• Applicator tampons range from £0.27 - £0.31 | $0.34 - $0.39 USD | $0.47 - $0.54 AUD each (in packs of 10 - £2.70 - £3.10) | $3.40 - $3.90 USD | $4.70 - $5.40 AUD)

  • Non-applicator tampons range from £0.20 - £0.36|$0.25 - $0.45 USD $0.34 - $0/62 AUD each in packs of 14 (£2.95 | $3.76 USD | $5.14 AUD) - packs of 16 (£5.80 |$7.39 USD | $10.11 AUD)

  • And pads from £0.10|$0.17 AUD| $0.12 USD each in packs of 9 (£3.30 | $5.75 AUD |$4.20 USD )

What do you think about a reusable applicator?

Just as there are camps of tampon vs pad users - there is the same divide between those who use applicators and those who don't. But you cannot deny that the applicator especially when it's made out of plastic is hugely wasteful. Launched this summer, DAME have brought out the reusable applicator - on crowdfunding platform, it's already surpassed its target!

But remember - bin it don't flush it! 🚮

Now you're equipped with biodegradable synthetic free tampons or pads - these are still for the bin only! And come on, hands up, who's guilty of using A LOT of loo roll to wrap up used tampons 🙋 - that seems pretty wasteful too. But then there are still times when a bin isn't available. Fab Little Bag, a UK startup, have an answer to that. They've put an innovative spin on 'sanitary bag' and designed opaque biodegradable disposable bag - that you can open and seal shut with one hand and store in your bag until you find a bin. So now, no excuses folks!

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Changing period products is a bit like changing banks *sigh*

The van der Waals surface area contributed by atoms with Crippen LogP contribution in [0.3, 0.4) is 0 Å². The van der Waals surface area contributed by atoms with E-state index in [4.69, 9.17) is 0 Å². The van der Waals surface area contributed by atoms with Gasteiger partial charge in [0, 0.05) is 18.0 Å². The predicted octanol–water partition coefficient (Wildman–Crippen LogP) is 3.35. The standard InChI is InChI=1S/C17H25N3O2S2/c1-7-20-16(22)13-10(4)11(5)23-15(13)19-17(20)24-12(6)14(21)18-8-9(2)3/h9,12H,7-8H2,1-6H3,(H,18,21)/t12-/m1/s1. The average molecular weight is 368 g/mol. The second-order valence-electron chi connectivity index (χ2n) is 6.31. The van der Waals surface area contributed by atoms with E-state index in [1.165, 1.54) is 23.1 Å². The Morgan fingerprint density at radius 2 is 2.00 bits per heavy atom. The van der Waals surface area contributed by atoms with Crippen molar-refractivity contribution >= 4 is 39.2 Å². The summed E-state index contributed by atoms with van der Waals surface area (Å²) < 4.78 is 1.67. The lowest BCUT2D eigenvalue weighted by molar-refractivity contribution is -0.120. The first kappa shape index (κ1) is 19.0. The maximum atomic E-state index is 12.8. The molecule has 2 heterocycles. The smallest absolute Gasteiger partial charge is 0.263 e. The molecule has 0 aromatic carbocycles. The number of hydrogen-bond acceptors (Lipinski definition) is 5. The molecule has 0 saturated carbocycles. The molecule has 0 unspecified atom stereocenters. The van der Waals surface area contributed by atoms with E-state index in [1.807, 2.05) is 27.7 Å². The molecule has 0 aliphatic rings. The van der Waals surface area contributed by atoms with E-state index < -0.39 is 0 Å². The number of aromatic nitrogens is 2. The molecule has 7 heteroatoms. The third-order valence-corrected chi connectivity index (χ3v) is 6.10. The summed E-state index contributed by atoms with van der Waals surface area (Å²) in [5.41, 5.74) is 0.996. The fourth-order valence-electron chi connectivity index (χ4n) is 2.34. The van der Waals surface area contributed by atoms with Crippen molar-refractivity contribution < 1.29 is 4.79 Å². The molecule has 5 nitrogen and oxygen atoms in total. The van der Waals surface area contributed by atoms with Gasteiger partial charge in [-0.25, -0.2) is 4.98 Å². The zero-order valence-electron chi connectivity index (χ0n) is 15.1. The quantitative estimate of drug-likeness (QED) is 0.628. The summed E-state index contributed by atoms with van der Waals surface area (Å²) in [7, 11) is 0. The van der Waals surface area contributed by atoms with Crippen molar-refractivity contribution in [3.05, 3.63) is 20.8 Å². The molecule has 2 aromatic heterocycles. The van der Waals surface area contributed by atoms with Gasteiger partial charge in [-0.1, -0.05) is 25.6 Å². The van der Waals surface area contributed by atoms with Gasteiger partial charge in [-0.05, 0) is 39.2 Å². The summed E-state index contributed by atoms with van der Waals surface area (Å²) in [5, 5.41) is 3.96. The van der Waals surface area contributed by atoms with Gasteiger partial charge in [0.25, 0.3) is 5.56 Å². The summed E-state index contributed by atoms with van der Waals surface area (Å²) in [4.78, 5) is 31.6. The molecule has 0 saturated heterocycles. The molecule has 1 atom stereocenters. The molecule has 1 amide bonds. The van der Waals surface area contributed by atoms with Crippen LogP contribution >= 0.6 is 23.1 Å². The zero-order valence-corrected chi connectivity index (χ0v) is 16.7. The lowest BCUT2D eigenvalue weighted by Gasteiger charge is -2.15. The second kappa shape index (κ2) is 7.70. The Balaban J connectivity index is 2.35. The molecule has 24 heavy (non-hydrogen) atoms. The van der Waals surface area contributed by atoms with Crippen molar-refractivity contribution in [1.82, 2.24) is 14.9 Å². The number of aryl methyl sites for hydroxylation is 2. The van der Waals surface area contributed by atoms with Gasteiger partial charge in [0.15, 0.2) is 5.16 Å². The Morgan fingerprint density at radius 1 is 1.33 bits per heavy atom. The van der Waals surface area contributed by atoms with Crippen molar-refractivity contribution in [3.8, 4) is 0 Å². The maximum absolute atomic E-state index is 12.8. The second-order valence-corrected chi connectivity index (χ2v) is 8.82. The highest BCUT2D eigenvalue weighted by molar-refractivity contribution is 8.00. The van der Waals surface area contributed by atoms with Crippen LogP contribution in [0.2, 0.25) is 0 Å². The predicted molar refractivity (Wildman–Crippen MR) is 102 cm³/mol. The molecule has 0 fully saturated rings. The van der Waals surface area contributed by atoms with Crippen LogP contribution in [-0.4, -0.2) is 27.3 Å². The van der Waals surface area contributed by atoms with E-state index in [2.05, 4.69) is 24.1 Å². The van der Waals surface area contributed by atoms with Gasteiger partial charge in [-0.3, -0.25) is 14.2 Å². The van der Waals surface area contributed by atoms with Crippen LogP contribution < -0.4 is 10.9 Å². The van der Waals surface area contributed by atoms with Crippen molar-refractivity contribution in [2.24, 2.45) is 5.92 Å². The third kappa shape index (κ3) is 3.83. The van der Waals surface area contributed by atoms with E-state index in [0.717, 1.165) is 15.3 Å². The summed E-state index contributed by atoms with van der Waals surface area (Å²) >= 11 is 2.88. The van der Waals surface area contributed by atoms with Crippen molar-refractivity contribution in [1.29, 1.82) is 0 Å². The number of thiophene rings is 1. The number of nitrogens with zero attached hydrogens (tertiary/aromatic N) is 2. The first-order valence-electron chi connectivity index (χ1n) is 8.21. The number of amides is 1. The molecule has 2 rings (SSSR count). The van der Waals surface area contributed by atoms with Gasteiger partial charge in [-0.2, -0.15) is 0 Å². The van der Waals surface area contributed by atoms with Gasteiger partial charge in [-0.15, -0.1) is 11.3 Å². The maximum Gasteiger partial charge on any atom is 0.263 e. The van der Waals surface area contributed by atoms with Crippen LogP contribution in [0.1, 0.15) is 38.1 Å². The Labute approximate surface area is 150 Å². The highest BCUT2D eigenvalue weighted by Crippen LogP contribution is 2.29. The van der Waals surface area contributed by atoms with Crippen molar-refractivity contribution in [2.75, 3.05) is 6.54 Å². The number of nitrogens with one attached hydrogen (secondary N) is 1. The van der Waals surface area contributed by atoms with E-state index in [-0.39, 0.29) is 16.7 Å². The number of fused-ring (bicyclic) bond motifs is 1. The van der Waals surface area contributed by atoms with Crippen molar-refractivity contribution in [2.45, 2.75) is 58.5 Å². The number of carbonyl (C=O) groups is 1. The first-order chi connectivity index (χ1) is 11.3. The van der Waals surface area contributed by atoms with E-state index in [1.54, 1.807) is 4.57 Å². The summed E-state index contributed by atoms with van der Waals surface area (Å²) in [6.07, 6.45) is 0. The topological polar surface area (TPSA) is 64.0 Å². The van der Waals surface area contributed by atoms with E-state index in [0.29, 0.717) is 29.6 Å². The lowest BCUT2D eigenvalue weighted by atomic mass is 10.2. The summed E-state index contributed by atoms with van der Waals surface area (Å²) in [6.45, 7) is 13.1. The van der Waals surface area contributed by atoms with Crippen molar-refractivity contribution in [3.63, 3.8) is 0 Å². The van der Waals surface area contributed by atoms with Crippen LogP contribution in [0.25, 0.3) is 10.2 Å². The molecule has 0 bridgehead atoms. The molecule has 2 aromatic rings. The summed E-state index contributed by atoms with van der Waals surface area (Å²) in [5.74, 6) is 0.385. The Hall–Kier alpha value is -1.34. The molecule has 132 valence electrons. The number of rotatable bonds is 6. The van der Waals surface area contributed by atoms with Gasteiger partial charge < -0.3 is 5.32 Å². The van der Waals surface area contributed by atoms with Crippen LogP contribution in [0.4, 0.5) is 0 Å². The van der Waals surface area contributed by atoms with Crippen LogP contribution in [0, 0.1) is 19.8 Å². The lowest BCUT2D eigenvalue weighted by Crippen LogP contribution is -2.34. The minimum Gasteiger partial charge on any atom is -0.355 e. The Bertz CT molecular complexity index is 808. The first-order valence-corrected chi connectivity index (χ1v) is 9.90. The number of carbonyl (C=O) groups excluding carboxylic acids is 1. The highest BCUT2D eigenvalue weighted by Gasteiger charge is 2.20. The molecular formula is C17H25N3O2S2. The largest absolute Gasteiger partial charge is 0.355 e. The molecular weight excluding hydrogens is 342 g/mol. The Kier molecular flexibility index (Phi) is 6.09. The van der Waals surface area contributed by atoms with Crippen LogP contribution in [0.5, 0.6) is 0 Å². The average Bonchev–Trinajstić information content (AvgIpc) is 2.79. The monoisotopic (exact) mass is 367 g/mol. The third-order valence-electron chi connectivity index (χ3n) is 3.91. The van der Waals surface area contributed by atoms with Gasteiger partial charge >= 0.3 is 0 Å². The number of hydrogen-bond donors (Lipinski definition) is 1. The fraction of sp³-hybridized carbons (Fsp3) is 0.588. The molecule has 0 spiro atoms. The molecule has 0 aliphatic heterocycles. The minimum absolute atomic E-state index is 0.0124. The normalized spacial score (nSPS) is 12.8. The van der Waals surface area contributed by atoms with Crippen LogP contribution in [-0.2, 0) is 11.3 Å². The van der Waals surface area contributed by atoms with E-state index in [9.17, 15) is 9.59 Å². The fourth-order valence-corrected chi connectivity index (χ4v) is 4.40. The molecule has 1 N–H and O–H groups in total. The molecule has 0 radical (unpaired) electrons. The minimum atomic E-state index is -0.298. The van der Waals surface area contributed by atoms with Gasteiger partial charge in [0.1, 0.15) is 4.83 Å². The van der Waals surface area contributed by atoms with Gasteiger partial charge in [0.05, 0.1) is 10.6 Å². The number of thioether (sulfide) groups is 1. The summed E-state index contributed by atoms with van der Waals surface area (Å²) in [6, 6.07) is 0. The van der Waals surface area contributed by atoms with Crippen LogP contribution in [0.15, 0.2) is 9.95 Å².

So there you have it - in this series we have looked at

- reusable menstrual cups

- reusable menstrual pads

- reusable period pants 

- plastic-free disposable tampons and pads - and reusable applicators and biodegradable bags

Changing your period product can be a bit like changing banks - you know what you're using isn't great environmentally, but it feels like a lot of effort to do anything about. You need to do a lot of research, compare and contrast the different products available, it feels like it's a lot of admin and - you've got bigger fish to fry.

We hope we've lightened the load for you with these posts - injected some lighthearted fun and some real life commentary to help you navigate. If you're a HARA blog reader, you're probably a conscientious shopper already - so maybe you're ready for greener periods too.

What we suggest? Share some of these posts with your friends, have a giggle about periods and find out what they're using, what they've struggled with and what they love. Calculate how much waste you could save by taking the Period Waste Calculator. Seek out a discount code or two and perhaps sample some products before committing. And share your stories too - here at HARA we love pants and we love periods - so let's keep the conversation going. 🔴

Let's move one more step towards plastic-free periods.